In Kenya, we haven’t set out to map the entire country, but it seems like the base we’ve built in Kibera is ready to spread throughout Nairobi and beyond. We’ve focused heavily on Kibera, but with the idea always that the group here, and the entire community, will be able to take the project forward. The impact of mapping a place that was unmapped, and considered unmappable, has made a great impression within civil society, the government, and the UN. We’ve taken a lot of time to outreach to others already working with map data. The approach is more like planting a single seed, nurturting it, and then allowing it to grow. It’s yet to be seen how this pans out.

JumpStart started next working in Georgia. Their approach is now long term but different. They have first focused on conflict areas, following the Georgia-Russia conflict in Abkhazia and South Ossetia, and also in the capital, Tbilisi. From this start, they are building a country wide network of regional offices, Open Maps Caucasus, supported by an NGO structure. They are producing curriculum, hiring a team, and doing extensive outreach with map data users. The question to my mind is the long term sustainability of the structure. If JumpStart decides to stop supporting the NGO structure, will it be able to find more funding to keep going? And if that doesn’t materialize, will a community be in place to take it forward organically? Again, yet to be seen, and a question they are certainly considering.

In the USA, mapping hadn’t taken off until last year. This was perhaps due to the TIGER data set, available public domain. CloudMade set out to initiate this community by hiring community ambassadors in regions throughout the country, and holding mapping parties. One of the most spectacular was the Atlanta mapping weekend, involving hundreds of people in cooperation with the Atlanta municipal government. However, after a time CloudMade discontinued the ambassadors program. From there, what has developed has looked like a more traditional growth, with a wide spectrum of individuals, companies, organizations, and government getting interested and involved. The GeoDC group has been very active, and recently OSMF US has incorporated. Hard to calculate what effect the intentional effort of CloudMade had on this growth, though it was certainly a contribution.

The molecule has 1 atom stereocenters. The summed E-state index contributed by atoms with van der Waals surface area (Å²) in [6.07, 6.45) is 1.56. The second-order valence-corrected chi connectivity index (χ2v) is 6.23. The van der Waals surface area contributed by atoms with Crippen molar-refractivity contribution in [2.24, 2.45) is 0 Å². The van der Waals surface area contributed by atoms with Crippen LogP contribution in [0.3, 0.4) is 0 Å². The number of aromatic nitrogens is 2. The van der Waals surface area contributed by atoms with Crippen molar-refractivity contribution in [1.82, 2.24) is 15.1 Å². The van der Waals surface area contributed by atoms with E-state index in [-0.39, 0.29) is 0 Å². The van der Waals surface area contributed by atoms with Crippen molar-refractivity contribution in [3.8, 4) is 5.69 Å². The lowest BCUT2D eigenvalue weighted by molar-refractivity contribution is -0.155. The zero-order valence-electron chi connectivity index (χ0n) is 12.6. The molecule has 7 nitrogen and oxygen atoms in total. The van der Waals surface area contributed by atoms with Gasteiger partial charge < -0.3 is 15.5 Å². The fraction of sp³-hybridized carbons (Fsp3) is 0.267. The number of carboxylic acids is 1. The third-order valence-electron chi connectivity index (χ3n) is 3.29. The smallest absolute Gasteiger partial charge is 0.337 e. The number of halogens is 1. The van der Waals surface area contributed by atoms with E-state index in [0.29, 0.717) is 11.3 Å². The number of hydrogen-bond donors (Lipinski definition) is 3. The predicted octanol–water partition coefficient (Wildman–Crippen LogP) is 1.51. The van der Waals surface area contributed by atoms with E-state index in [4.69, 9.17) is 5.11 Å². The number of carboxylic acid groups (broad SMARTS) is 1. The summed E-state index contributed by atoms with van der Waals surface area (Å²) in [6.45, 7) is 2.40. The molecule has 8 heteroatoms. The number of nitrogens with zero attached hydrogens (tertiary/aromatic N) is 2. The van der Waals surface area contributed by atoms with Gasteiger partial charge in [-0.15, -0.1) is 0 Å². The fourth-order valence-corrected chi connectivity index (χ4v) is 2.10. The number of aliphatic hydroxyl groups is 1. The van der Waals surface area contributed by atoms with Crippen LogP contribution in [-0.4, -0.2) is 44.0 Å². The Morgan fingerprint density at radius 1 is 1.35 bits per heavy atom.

Finally, many have seen the extremely rapid growth of the map in Haiti. Prior to the quake, very little data existed there for familiar reasons. Following the disaster, and the release of imagery for derived works and other data sources, remote mappers quickly and spectacularly produced comprehensive maps of Port au Prince and much of the country. Mappers wanted to contribute to the relief effort. Certainly in other unmapped places, remote mappers are motivated to contribute just out of interest. If you look at any capital city covered by Yahoo imagery, there will have been remote mappers contributing at least geometries. Does this translate to places not in crisis, but in more prolonged issues that prevent mapping? Probably to some extent, but not nearly as focused and quick, and very much dependent on imagery. But imagery is not enough. Local knowledge is needed to name places, and identify features … most roofs don’t tell you what’s going on inside a building. In Haiti, two deployments have gone to advocate, train, and build capacity for OSM locally. Nicolas is now planning to go again, as part of our long term plan for OSM in Haiti, to continue the work to the point where the Haitian community, which includes their government and civil society actors, are ready to take it forward.